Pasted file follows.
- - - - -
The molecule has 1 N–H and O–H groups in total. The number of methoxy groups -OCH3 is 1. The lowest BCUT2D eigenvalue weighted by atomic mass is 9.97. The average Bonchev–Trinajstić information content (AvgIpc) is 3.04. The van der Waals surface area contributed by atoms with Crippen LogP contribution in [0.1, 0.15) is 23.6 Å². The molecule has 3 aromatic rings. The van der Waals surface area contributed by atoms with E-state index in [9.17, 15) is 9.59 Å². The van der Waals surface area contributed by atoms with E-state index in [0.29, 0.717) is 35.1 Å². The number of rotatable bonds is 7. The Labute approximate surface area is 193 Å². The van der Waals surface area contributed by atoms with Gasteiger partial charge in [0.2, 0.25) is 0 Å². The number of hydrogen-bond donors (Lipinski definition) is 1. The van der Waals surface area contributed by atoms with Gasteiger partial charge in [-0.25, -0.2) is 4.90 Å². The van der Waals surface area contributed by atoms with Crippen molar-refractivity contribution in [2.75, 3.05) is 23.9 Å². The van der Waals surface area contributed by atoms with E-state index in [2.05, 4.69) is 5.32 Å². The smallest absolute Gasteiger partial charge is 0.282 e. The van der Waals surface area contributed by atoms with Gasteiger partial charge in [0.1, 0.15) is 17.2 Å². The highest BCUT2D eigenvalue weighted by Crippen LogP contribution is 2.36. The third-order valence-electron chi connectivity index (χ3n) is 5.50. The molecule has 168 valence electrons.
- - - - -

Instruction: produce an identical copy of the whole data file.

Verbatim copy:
The molecule has 1 N–H and O–H groups in total. The number of methoxy groups -OCH3 is 1. The lowest BCUT2D eigenvalue weighted by atomic mass is 9.97. The average Bonchev–Trinajstić information content (AvgIpc) is 3.04. The van der Waals surface area contributed by atoms with Crippen LogP contribution in [0.1, 0.15) is 23.6 Å². The molecule has 3 aromatic rings. The van der Waals surface area contributed by atoms with E-state index in [9.17, 15) is 9.59 Å². The van der Waals surface area contributed by atoms with E-state index in [0.29, 0.717) is 35.1 Å². The number of rotatable bonds is 7. The Labute approximate surface area is 193 Å². The van der Waals surface area contributed by atoms with Gasteiger partial charge in [0.2, 0.25) is 0 Å². The number of hydrogen-bond donors (Lipinski definition) is 1. The van der Waals surface area contributed by atoms with Gasteiger partial charge in [-0.25, -0.2) is 4.90 Å². The van der Waals surface area contributed by atoms with Crippen molar-refractivity contribution in [2.75, 3.05) is 23.9 Å². The van der Waals surface area contributed by atoms with E-state index in [2.05, 4.69) is 5.32 Å². The smallest absolute Gasteiger partial charge is 0.282 e. The van der Waals surface area contributed by atoms with Gasteiger partial charge in [0.1, 0.15) is 17.2 Å². The highest BCUT2D eigenvalue weighted by Crippen LogP contribution is 2.36. The third-order valence-electron chi connectivity index (χ3n) is 5.50. The molecule has 168 valence electrons.